[1] When Jesus had spoken these words, he went out with his disciples across the brook Kidron, where there was a garden, which he and his disciples entered. [2] Now Judas, who betrayed him, also knew the place, for Jesus often met there with his disciples. [3] So Judas, having procured a band of soldiers and some officers from the chief priests and the Pharisees, went there with lanterns and torches and weapons. [4] Then Jesus, knowing all that would happen to him, came forward and said to them, “Whom do you seek?” [5] They answered him, “Jesus of Nazareth.” Jesus said to them, “I am he.” Judas, who betrayed him, was standing with them. [6] When Jesus said to them, “I am he,” they drew back and fell to the ground. 

– John 18:1-6

In verse one, Jesus and his disciples enter the garden of Gethsemane.  Judas, one of Jesus’s disciples, intends to betray Jesus.  Judas understands that Jesus has power.  He has seen Jesus walk on water, calm a storm, and raise the dead.  So Judas, comes “prepared.”  Judas has Roman soldiers, superior numbers, and the element of surprise (v. 3).  And Judas is completely ridiculous.  He is going to try to strong arm the Creator of the Universe.  He actually thinks that Jesus can be forced to do something against His will.

A couple of years ago, a college student in New Jersey sued her parents for college tuition.  They were willing to pay in-state tuition, but not out-of-state, so she sued them.  If my children ever sue me, it will be a tragedy…for them, because I have no money.  Of course, the greater tragedy will be that our relationship has degenerated into a business transaction.

Now we will not try to sue God, but we can be tempted to imagine it is His duty to extend grace to us.  We can attempt to twist His arm, reminding Him that it’s His job to love us.  The sad thing is we would settle for a business relationship with God, where we are obligated to be fairly good people and He owes us a happy life.  Fortunately for us, this is not the offer on the table.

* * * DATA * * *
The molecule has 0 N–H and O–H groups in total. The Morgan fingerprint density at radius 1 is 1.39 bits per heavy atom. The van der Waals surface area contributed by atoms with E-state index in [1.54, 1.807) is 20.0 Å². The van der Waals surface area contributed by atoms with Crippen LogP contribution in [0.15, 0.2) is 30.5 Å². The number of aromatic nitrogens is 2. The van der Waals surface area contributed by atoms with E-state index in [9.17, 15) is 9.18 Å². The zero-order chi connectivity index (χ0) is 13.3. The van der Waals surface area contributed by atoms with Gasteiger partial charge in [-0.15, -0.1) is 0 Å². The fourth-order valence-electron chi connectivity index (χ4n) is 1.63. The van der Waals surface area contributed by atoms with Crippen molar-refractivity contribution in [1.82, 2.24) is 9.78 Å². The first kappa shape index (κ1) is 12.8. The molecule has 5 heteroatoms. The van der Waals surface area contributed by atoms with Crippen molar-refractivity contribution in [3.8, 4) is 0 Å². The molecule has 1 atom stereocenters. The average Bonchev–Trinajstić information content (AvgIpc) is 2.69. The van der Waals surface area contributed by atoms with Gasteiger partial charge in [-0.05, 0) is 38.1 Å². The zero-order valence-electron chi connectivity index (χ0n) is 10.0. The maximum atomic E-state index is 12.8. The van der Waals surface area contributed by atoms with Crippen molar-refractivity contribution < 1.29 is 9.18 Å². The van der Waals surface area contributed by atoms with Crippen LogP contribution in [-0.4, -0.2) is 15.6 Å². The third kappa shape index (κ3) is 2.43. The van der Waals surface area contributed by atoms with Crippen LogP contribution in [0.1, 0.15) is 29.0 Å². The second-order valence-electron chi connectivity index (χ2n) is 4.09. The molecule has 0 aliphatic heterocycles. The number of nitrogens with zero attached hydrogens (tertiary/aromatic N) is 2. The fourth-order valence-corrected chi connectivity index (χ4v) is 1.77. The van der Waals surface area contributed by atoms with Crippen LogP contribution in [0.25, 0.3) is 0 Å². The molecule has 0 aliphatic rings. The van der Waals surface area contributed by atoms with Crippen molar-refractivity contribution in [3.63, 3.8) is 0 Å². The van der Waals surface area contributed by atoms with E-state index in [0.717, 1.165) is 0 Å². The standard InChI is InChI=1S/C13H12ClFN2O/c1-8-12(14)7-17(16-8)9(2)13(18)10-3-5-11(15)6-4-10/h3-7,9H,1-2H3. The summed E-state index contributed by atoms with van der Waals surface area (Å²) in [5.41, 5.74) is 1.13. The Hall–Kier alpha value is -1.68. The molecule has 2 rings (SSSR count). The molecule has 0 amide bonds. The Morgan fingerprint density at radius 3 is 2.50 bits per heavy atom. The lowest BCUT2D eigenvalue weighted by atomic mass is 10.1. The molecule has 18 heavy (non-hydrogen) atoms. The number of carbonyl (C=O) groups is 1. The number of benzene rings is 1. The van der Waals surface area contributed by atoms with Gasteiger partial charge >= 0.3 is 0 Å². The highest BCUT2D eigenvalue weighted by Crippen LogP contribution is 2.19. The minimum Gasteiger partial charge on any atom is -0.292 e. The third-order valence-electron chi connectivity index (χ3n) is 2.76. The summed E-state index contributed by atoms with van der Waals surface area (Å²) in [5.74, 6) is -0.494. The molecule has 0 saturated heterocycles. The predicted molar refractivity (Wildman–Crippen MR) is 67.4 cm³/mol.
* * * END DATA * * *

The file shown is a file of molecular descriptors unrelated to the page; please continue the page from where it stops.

What does a righteous judge owe a convicted criminal?  What does a holy king owe to a rebel who has tried to overthrow him?  Nothing.  We have no leverage, no entitlement with God.  Yet Jesus chooses to give His life for us.

jesusarrested-tissotJudas has lanterns and torches, but Jesus is not hiding.  He has soldiers and weapons, but Jesus is not resisting (v. 3).  Jesus is not surprised.  He knows what is going to happen and He confronts those who would torture and kill Him.  Jesus asks who they are seeking and when they say “Jesus of Nazareth,” he says “I am he” and everyone falls on the ground before His majesty.

Jesus cannot be forced into anything.  While we may be content with a God obligated to be good to us, who grudgingly blesses us, we find a free and sovereign God who chooses against all reason to love sinners who deserve nothing.

God does not love you reluctantly.  It is not an obligation He has to keep.  Jesus sees your sin, your doubt, your fickle love for Him, and He goes willingly to the cross that you might belong to Him.  Jesus, the Son of God chooses death.

Too Great and Marvelous

Tim Keller

[1] O LORD, my heart is not lifted up;
my eyes are not raised too high;
I do not occupy myself with things
too great and too marvelous for me.
[2] But I have calmed and quieted my soul,
like a weaned child with its mother;
like a weaned child is my soul within me.

[3] O Israel, hope in the LORD
from this time forth and forevermore.

– Psalm 131

The believer realizes that the reason God’s actions are often opaque is not because we are wise and he is foolish, but because he is too “great” and “wonderful” for us.